Brahman is the Indestructible and Supreme Spirit. It is present in every atom of creation, but remains there as the Viewer, not affected by creation. The individual soul is a part of Brahman. [ref]The Essence of the Bhagavad Gita, Swami Kriyananda. Chapter 20, “The Outer and Inner Universe.”[/ref]
Is Brahman the Same as God?
The concept of Brahman is similar in some ways to the God of Judaism, in that Brahman is believed to be the single supreme formless spirit from which everything comes. It is believed to be the only reality in existence, meaning that everything that exists is made of different forms of Brahman. The separate seeming gods of Hinduism are manifestations of Brahman, not separate beings. [ref]Revelations of Christ, Swami Kriyananda. Chapter 23, “The Missing Years.”[/ref]
Schools of Thought in Hinduism
Yoga philosophy describes the nature of Brahman. Within Vedanta, there are two distinct schools of thought, advaita and dvaita. The advaita, or nondualist, school of thought teaches that the individual soul is Brahman, and that our goal is to realize our oneness with It and merge back into It. It teaches that Brahman is the only reality and that there is no separation between the soul and Brahman. Any apparent separation is illusion.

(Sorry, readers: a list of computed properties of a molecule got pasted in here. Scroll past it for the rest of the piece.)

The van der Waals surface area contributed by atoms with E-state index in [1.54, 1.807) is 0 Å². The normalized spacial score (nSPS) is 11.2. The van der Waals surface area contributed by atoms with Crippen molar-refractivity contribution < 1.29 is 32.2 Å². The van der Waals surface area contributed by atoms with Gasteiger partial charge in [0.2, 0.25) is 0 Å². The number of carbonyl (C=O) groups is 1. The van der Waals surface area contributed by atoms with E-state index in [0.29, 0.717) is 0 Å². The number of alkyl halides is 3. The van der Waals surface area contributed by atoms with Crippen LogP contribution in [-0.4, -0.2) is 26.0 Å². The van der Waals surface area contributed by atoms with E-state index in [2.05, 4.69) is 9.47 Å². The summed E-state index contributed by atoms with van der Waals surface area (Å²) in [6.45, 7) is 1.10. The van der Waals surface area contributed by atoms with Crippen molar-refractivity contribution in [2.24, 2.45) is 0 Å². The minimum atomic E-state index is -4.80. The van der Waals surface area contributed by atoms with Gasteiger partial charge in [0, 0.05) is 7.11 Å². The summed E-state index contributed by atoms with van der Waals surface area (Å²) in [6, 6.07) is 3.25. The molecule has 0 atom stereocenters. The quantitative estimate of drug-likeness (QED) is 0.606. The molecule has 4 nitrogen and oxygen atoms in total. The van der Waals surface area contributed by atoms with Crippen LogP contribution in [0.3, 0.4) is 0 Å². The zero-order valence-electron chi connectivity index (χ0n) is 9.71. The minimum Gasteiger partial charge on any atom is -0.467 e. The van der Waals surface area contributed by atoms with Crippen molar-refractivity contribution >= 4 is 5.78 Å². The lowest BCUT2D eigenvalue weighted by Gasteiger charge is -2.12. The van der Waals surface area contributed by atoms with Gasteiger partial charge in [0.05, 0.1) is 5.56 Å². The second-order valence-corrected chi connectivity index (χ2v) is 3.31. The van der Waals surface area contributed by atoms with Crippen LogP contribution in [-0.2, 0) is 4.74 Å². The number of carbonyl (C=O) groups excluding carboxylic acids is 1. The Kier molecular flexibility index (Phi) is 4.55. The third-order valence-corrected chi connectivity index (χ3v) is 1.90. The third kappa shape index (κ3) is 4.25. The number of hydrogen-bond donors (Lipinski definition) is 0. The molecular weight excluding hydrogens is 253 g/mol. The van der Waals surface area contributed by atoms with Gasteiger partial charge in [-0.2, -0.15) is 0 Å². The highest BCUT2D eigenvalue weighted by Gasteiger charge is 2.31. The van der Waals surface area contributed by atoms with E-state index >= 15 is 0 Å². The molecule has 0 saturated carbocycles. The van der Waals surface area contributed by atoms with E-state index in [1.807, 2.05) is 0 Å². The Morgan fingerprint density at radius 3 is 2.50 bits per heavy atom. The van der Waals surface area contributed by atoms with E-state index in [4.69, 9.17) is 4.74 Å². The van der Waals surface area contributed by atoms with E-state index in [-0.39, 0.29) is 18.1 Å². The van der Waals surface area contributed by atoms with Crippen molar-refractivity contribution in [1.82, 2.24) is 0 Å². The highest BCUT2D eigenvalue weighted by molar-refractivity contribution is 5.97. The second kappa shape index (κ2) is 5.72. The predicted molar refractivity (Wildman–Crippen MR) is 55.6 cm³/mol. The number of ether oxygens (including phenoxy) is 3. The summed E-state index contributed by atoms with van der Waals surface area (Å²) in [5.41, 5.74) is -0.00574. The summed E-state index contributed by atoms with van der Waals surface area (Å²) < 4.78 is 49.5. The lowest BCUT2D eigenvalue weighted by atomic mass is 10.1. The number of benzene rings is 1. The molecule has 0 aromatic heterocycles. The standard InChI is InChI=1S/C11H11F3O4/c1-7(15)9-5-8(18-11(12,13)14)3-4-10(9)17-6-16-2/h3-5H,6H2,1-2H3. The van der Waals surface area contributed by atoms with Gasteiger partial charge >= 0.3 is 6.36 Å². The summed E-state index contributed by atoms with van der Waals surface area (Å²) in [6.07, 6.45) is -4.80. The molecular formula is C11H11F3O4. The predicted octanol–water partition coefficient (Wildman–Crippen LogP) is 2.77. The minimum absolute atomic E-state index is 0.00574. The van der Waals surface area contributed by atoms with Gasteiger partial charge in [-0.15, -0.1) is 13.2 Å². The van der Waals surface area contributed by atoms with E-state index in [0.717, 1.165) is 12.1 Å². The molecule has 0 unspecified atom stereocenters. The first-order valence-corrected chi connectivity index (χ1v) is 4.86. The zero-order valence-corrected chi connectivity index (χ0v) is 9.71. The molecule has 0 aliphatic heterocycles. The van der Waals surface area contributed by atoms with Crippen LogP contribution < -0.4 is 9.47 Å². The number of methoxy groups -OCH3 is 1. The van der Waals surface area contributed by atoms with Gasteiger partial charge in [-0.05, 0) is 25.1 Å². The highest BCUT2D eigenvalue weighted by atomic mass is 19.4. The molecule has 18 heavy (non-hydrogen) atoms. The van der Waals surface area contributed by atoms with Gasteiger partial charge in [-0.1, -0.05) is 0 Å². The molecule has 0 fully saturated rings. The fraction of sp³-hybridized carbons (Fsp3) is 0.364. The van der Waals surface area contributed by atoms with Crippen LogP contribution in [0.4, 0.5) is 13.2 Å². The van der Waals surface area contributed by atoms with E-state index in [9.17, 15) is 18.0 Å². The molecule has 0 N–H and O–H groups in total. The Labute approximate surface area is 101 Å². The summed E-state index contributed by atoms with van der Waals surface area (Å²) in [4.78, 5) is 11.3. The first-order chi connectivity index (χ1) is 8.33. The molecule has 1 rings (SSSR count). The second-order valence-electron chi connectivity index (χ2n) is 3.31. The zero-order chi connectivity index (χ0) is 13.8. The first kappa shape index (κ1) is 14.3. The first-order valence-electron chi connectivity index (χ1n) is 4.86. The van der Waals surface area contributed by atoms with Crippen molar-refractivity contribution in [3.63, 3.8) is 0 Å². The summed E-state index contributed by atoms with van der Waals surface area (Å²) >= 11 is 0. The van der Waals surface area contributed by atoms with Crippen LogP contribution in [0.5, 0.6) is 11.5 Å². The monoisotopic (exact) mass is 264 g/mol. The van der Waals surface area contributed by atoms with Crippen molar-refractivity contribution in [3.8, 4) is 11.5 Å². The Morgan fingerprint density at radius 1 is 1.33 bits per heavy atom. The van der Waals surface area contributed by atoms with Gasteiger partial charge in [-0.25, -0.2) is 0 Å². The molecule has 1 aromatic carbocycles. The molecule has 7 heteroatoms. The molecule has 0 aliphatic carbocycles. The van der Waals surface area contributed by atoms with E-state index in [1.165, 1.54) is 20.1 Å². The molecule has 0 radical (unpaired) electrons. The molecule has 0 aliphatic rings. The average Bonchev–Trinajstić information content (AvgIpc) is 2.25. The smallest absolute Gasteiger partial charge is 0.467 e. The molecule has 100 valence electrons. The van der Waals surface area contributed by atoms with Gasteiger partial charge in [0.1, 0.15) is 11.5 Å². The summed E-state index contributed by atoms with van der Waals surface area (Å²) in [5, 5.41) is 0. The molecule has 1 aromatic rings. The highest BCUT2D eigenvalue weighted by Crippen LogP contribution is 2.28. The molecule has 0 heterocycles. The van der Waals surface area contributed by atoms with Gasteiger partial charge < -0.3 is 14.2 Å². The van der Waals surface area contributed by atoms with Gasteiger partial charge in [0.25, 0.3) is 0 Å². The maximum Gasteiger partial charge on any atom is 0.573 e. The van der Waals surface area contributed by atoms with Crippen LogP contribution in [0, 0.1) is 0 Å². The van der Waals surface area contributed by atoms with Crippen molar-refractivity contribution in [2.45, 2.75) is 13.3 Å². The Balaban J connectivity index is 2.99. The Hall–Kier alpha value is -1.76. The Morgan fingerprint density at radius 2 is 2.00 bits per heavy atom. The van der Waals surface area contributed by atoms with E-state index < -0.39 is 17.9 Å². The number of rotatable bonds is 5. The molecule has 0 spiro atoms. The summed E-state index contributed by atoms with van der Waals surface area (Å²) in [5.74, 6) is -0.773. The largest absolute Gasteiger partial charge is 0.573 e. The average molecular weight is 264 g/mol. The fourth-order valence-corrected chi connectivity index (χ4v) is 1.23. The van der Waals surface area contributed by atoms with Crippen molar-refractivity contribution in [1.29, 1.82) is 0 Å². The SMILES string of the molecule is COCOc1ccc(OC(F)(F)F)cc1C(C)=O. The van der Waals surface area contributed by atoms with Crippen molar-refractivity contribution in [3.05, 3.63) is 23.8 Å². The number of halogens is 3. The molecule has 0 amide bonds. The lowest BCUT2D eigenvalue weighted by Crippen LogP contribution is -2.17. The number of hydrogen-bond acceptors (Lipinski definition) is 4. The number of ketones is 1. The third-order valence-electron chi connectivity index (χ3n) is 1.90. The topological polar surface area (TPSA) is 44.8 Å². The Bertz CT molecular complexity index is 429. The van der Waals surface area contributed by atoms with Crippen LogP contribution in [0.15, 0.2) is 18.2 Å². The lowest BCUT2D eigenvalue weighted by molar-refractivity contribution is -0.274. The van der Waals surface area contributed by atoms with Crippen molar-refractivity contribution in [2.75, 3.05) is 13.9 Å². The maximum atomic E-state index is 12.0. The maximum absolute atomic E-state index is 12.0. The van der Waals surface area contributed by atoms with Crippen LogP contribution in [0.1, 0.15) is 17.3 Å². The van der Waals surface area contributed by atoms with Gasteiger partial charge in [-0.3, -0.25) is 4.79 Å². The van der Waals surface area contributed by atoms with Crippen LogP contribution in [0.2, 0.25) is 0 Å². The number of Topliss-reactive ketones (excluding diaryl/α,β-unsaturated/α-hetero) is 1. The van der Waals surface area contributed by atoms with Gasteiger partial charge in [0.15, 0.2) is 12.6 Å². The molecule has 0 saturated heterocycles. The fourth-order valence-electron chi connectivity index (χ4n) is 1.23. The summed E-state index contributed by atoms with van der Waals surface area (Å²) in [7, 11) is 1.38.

The dvaita (dualist) school, on the other hand, teaches that the soul and Brahman are separate, distinct beings, and that Brahman has a form and personality, vs. the advaita belief that Brahman is formless Spirit. This way of thinking is similar to religions such as Christianity, Judaism, and Islam. [ref]Encyclopedia Britannica, “Brahman”[/ref]